A trawler has hauled in a 1,760-pound (800 kilograms) goblin shark off the northeast coast of Taiwan that was pregnant with six pups. The fisherman who pulled in the largest goblin shark ever caught in those waters, originally planned to sell it to a restaurant, according to the Taiwan Ocean Artistic Museum, where the specimen is now being housed.
“On June 13, in Yilan, a fishing port in Nanfangao, a rare prehistoric deep-sea shark ‘Goblin shark’ (Mitsukurina owstoni) was caught, and it weighed 800 kilograms [1,763 pounds]. It is currently the largest ‘Goblin shark’ caught in Taiwan,” the Taiwan Ocean Artistic Museum write in a translated Facebook post.
In another post, the museum showed the six pups that were recovered from within the mother. Each juvenile was around 4 feet long, weighing roughly 8 pounds. “Each baby shark has a nutrient capsule in its belly, It is indeed grown by the nutrient sac,” the museum wrote.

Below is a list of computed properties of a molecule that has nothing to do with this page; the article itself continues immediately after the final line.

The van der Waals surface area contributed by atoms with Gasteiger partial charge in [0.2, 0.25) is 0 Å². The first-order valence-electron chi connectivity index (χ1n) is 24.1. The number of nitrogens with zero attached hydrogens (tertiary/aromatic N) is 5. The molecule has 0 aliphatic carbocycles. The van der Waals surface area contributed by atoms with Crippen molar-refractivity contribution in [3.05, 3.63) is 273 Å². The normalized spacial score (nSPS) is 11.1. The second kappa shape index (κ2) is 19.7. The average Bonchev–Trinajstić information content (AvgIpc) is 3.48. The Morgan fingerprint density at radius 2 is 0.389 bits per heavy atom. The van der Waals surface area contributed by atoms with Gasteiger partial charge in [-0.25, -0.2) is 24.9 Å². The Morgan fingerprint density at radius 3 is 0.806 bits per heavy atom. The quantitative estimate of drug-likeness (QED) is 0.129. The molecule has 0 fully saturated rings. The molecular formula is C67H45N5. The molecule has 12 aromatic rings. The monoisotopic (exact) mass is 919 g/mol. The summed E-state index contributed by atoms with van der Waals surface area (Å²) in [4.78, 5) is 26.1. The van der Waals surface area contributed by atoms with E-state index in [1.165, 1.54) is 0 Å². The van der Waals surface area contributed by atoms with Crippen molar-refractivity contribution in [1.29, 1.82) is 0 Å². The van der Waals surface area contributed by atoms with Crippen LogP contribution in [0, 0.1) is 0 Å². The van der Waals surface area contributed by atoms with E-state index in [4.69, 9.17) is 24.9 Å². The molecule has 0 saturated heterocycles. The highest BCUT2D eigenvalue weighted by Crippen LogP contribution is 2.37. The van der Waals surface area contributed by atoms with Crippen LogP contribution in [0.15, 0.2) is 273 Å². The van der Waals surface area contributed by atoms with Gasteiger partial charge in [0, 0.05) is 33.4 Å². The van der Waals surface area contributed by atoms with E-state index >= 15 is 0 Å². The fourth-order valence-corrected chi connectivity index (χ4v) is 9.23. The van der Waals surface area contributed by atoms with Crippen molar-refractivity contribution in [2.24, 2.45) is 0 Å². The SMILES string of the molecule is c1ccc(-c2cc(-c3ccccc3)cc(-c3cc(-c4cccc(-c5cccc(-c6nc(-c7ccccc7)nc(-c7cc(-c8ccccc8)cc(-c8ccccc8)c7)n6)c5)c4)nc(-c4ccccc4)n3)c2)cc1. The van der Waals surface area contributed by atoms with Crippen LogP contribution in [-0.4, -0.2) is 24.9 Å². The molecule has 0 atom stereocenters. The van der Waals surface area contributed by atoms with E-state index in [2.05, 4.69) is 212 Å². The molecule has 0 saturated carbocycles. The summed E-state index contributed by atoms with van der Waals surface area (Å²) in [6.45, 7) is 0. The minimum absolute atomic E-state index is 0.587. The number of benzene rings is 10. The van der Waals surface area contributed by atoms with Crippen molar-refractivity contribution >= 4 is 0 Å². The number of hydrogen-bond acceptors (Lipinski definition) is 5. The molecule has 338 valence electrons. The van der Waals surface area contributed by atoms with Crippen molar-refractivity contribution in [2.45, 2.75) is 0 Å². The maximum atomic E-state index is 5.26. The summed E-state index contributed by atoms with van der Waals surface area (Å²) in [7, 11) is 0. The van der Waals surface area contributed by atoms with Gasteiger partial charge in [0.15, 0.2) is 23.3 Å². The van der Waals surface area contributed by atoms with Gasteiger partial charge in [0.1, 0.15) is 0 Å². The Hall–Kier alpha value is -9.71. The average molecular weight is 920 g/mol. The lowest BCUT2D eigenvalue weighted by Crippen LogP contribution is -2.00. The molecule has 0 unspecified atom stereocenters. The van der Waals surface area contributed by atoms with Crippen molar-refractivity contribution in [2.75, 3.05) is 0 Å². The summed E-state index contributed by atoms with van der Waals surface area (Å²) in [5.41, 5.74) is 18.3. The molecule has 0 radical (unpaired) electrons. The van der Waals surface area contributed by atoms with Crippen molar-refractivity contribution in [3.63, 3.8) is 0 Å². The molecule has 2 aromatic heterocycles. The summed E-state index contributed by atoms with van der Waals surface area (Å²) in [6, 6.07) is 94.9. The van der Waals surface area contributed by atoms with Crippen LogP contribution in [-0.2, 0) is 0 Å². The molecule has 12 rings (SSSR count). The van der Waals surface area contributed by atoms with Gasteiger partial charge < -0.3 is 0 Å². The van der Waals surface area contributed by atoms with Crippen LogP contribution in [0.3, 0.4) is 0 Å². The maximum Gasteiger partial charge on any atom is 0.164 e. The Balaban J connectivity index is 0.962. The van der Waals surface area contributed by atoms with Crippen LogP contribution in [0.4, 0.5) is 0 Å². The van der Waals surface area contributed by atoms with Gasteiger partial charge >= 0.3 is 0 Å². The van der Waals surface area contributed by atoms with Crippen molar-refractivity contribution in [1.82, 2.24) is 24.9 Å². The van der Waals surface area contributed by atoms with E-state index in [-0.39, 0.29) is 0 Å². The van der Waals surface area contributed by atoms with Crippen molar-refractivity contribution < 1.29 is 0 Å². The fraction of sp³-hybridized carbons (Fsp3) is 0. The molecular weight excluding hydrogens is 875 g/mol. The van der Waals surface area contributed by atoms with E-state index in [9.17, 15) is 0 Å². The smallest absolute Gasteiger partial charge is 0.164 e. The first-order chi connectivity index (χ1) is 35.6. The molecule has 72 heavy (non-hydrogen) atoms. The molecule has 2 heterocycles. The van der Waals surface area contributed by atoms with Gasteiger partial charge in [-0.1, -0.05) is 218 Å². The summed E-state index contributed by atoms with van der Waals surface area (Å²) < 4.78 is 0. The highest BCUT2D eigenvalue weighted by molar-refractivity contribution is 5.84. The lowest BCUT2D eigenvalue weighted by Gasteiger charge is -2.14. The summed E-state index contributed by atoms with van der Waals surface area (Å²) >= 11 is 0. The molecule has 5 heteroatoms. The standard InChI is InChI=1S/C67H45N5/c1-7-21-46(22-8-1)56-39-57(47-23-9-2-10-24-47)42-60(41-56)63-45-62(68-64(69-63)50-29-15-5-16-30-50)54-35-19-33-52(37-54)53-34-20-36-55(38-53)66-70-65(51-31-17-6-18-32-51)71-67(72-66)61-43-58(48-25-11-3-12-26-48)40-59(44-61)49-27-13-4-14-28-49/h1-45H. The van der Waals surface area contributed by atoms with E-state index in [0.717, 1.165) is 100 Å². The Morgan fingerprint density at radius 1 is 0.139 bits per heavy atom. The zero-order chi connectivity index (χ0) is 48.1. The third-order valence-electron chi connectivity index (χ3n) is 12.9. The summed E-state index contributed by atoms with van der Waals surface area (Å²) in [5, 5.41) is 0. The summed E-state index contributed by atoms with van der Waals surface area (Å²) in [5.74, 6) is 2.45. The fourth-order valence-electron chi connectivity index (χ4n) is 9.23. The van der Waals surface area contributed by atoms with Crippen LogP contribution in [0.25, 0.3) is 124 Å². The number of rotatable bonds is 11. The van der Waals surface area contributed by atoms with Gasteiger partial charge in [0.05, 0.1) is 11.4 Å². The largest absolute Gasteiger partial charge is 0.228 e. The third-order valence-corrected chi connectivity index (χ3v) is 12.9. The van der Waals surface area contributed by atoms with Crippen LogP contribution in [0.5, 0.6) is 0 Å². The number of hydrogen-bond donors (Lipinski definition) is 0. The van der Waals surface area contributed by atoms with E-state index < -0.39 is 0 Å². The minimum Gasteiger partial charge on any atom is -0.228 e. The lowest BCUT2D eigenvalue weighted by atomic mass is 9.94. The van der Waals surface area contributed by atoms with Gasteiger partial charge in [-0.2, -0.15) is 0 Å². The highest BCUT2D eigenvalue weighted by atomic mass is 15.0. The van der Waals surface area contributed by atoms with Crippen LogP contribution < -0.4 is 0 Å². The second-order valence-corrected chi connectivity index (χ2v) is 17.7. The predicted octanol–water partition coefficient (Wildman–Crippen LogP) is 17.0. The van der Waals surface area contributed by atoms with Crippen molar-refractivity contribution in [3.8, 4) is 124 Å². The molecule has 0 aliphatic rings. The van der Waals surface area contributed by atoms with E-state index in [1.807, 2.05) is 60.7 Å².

“The baby shark’s teeth are already formed. So, basically, this mother shark should not be too far from her due date,” the museum added.
Goblin sharks are rarely seen and little is known about them – only a handful of animals have been captured and brought to the surface, and none of them have survived for more than a few days in captivity.
The few interactions that have been recorded between goblin sharks and humans have been largely uneventful. In some cases, goblin sharks have been caught in fishing nets. Researchers are eager to learn more about the mysterious creatures, and they hope that future studies will shed light on their behavior and ecology.
Researchers believe that the Northwest Pacific, including waters off Japan and Taiwan, is a preferred territory for the deep ocean-dwelling species. Following an earthquake off northern Taiwan in 2003, over 100 goblin sharks were caught at depths of around 2,000 feet.